Pure Analog Control is probably the headline-grabbing addition to MLB 11. This marks the first time that the previously button-only game has embraced the use of the right analog stick on gamepads. Now you can hit by pulling the stick back and pushing it forward. You can throw in the field by pushing the stick toward the base of your choice. And you can pitch by pulling the stick back until you reach the sweet spot on a vertical meter and then pushing forward until you release the ball. The pitching interface is one of the best ever seen in a baseball game. You have a tremendous amount of control, at least once you get accustomed to how delicately you need to push the right stick to move the ball around the strike zone. Get too rough when pushing forward, and you hit batters in the back and bounce balls to the plate. With experience, you can start painting corners, although your work on the mound never seems automatic, as it can with button-push pitching systems. The system is challenging and realistic, yet also possible to master with lots of practice. In short, it is absolutely fantastic.
Analog hitting and fielding aren't nearly as good. The hitting feels weak. It's a nice system when it comes to timing, since you need to rear back and get into position and then lean forward into pitches in a smart manner to make serious contact. But even then it never feels like you're getting good wood on the ball. There is an odd disconnect with analog control that doesn't exist when hitting with the buttons. Throwing in the field is more problematic. The hardness of your tosses is measured by how long you hold the stick, but everything is way too twitchy. A red-yellow-green bull's-eye icon below the player with the ball shows the hardness of the toss, but everything happens so fast that it's impossible to make any use of this information. Hold a fraction too long, and your resulting overly hard throw is in the dirt or way high. Hold a fraction too short, and you double-clutch or toss an underhand lob if you're throwing to a nearby base. It's easy to make throwing mistakes and tough to get the new fake-throw mechanic to work at all. While the pitching control uses a well-tuned scale of motion, the fielding controls feel improperly calibrated.
But, these control quirks aside, MLB 11 is great on the field. It is more authentic than its predecessor in many understated ways. At-bats feel more lifelike. Batters now fight off pitches more successfully and hang in there with a lot of foul tips. You can get a piece of pitches now that would have struck you out last year, thanks to a new contact button swing. At the same time, AI batters no longer all hit like they're the second coming of Ted Williams. You can actually fool them now, instead of having to fight tooth and nail for every K. Pitching is more realistic too, partially because the above two factors make you feel like you're always in a tight (but winnable) battle, and partially because there seems to be more of a gap this year between the majors and the minors. There is a real step up every time your player is promoted in Road to the Show. Making it to the bigs and seeing the snap on breaking pitches is scary after getting used to what the scrubs throw in AA ball. You pay for this with the overall length of games now reaching around an hour, but what you're doing for those 60 minutes or so resembles real pitcher-batter duels more than ever. Stats are solid across the board, due to lifelike game results. There are no crazy offensive explosions or anything else to make you shake your head in disbelief; it's just baseball, pretty much exactly as it is in the real world, right down to the number of hits recorded and the pitch counts in an average game.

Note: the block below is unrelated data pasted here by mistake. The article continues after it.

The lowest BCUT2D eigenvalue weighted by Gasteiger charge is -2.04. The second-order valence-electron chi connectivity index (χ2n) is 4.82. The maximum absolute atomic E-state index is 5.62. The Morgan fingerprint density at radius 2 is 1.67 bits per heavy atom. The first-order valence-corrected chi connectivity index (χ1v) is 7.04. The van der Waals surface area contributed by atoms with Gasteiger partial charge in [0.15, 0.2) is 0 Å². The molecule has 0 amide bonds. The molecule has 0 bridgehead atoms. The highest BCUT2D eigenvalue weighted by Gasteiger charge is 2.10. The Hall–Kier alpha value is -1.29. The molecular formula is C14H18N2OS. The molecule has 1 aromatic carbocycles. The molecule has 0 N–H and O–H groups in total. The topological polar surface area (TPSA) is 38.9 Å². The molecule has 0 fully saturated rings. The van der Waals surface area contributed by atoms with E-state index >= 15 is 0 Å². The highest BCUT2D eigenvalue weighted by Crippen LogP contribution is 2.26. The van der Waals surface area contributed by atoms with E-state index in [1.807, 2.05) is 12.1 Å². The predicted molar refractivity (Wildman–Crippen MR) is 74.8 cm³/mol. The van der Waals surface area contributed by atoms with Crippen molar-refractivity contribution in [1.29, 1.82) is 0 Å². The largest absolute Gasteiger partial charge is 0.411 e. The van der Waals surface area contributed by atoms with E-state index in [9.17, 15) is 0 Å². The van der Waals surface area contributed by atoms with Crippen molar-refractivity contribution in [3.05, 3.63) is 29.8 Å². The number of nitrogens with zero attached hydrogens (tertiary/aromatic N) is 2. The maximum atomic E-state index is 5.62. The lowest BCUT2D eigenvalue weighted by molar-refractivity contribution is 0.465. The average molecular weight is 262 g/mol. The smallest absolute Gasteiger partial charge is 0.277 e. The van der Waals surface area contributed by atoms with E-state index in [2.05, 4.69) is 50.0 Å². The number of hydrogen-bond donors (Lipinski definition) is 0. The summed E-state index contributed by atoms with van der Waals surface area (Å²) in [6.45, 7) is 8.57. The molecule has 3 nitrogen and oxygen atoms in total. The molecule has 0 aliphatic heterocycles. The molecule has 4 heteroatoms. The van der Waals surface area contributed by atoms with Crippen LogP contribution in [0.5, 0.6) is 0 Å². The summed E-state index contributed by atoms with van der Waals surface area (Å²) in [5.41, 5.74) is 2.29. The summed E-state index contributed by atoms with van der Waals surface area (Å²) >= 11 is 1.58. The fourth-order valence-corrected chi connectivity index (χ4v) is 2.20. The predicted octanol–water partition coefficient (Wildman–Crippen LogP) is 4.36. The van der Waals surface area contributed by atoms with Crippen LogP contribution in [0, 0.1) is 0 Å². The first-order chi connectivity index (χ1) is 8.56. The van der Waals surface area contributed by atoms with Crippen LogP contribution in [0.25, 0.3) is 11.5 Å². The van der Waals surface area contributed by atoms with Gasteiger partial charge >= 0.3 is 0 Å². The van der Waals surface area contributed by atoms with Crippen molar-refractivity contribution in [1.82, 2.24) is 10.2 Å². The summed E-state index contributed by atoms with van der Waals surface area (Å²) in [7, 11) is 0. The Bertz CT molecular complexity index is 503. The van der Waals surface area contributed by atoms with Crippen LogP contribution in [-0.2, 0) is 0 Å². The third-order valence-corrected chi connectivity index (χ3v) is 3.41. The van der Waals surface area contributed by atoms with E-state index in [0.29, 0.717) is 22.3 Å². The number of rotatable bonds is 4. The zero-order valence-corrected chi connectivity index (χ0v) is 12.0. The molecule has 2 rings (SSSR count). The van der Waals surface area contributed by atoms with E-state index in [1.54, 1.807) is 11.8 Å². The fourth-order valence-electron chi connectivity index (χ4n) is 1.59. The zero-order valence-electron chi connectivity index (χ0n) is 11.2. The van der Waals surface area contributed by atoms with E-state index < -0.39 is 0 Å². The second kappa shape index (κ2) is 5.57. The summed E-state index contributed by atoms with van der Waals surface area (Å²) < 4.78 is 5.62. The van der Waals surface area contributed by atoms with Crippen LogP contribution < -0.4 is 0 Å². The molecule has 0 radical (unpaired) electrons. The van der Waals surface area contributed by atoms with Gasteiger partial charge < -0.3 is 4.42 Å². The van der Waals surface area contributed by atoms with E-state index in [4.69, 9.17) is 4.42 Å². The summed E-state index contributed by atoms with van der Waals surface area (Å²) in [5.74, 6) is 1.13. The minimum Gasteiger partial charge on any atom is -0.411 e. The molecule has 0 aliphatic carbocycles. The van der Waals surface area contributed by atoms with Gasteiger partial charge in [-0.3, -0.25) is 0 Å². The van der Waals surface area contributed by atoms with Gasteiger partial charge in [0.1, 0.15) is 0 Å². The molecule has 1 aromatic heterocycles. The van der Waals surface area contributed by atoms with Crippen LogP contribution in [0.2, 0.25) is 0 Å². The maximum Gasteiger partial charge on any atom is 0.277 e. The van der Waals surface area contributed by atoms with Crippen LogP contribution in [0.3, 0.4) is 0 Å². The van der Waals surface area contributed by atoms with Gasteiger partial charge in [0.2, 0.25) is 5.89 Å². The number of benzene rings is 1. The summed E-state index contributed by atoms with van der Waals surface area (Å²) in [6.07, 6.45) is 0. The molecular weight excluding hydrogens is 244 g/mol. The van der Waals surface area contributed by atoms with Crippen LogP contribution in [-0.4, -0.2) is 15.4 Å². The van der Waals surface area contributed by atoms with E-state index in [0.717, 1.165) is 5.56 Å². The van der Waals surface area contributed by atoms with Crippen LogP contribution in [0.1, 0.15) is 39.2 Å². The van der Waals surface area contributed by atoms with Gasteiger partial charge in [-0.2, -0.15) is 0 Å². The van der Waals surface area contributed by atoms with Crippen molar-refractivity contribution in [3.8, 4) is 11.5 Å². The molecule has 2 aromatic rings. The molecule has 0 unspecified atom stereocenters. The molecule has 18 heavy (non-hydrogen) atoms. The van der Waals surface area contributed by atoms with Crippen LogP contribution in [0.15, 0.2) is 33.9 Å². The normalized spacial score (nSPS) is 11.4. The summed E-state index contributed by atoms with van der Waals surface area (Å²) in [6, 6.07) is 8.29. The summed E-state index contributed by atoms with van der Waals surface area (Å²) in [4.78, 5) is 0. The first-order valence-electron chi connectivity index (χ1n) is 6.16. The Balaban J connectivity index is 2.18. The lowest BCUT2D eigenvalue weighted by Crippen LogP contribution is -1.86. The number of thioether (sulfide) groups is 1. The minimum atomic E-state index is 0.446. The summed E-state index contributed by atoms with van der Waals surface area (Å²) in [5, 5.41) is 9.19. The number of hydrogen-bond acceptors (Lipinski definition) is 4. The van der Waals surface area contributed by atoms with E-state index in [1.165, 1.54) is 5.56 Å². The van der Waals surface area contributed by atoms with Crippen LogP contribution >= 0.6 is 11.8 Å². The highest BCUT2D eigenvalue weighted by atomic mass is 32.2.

MLB 11's presentation remains mostly incredible. There are some minor jaggies, and one annoying animation hitches every time the catcher throws the ball back to the pitcher when you're viewing the action from one of the behind-the-mound camera angles, but sunlight, shadow, and stadium architecture combine to place you on what sure seems to be a real ball diamond. You can watch the sun move through the sky during late afternoon starts and can pretty much tell the time at any given moment. The changing light conditions establish a feeling of time and place that makes games seem more real. On-field animations are so varied that you rarely see a player do the exact same thing twice. Every little stretch, argument with the home plate ump, foul off the tootsies, and routine catch in the outfield appears unique. New editable camera views taken from major league broadcasters let you perfectly mimic how games are presented on TV, too. Audio effects in the stadiums are also well done, from the crack of the bat to crowd noise that swells at key moments. Commentary is merely OK. Matt Vasgersian and Dave Campbell are joined in the booth this year by former Dodger star Eric Karros, but a fair bit of the dialogue has been recycled. Campbell's color commentary also seems out to lunch a great deal of the time, mixing up the number of outs, making reference to teams having a great season right around opening day, and so forth.
Following in the footsteps of a predecessor so good that you have a tough time meeting expectations isn't a bad problem to have. Still, even though MLB 11: The Show is an undeniably great baseball game, it is stuck in a bit of a rut with just subtle refinements setting it apart from its predecessor. The one real quality addition is the new analog pitching interface, which is so stellar that it is hard to go back to the old pitching controls. You can make a good case for this being the best baseball game ever made, just as you could have made the same case for last year's MLB, and the one before that. But at this point in the franchise's evolution, it would have been nice to see the core of the game mixed up a bit more, perhaps with something like more historical league options or extra pure management features for simmers or even full-blown Move support. Though its latest iteration doesn't improve upon the previous one as dramatically as it might have, The Show is still the king of baseball gaming.